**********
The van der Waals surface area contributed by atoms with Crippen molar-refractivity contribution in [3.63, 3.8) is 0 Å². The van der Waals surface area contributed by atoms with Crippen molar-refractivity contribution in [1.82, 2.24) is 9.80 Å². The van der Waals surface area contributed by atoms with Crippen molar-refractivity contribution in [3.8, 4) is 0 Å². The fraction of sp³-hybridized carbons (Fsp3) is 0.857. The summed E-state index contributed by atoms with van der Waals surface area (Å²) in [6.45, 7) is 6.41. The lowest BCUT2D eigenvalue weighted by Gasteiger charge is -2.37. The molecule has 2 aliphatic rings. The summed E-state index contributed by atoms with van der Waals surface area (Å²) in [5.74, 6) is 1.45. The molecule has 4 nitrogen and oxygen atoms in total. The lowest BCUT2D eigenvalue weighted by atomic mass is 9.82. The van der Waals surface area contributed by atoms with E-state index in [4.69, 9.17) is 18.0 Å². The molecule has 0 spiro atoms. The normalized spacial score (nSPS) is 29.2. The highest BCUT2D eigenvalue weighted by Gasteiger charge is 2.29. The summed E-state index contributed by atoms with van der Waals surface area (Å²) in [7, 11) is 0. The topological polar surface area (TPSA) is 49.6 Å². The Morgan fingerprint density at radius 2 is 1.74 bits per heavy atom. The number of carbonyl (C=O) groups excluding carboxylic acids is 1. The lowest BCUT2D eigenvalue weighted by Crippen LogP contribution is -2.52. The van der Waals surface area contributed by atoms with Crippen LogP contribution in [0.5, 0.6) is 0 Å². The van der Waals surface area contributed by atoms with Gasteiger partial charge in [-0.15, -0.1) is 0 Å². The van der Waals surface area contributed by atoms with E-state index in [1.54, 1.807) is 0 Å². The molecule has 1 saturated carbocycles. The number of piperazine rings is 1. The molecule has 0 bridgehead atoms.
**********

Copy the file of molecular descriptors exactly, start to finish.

The van der Waals surface area contributed by atoms with Crippen molar-refractivity contribution in [3.63, 3.8) is 0 Å². The van der Waals surface area contributed by atoms with Crippen molar-refractivity contribution in [1.82, 2.24) is 9.80 Å². The van der Waals surface area contributed by atoms with Crippen molar-refractivity contribution in [3.8, 4) is 0 Å². The fraction of sp³-hybridized carbons (Fsp3) is 0.857. The summed E-state index contributed by atoms with van der Waals surface area (Å²) in [6.45, 7) is 6.41. The lowest BCUT2D eigenvalue weighted by Gasteiger charge is -2.37. The molecule has 2 aliphatic rings. The summed E-state index contributed by atoms with van der Waals surface area (Å²) in [5.74, 6) is 1.45. The molecule has 4 nitrogen and oxygen atoms in total. The lowest BCUT2D eigenvalue weighted by atomic mass is 9.82. The van der Waals surface area contributed by atoms with E-state index in [4.69, 9.17) is 18.0 Å². The molecule has 0 spiro atoms. The normalized spacial score (nSPS) is 29.2. The highest BCUT2D eigenvalue weighted by Gasteiger charge is 2.29. The summed E-state index contributed by atoms with van der Waals surface area (Å²) in [7, 11) is 0. The topological polar surface area (TPSA) is 49.6 Å². The Morgan fingerprint density at radius 2 is 1.74 bits per heavy atom. The number of carbonyl (C=O) groups excluding carboxylic acids is 1. The lowest BCUT2D eigenvalue weighted by Crippen LogP contribution is -2.52. The van der Waals surface area contributed by atoms with Crippen LogP contribution in [0.5, 0.6) is 0 Å². The van der Waals surface area contributed by atoms with Gasteiger partial charge in [-0.15, -0.1) is 0 Å². The van der Waals surface area contributed by atoms with E-state index in [1.54, 1.807) is 0 Å². The molecule has 1 saturated carbocycles. The number of piperazine rings is 1. The molecule has 0 bridgehead atoms.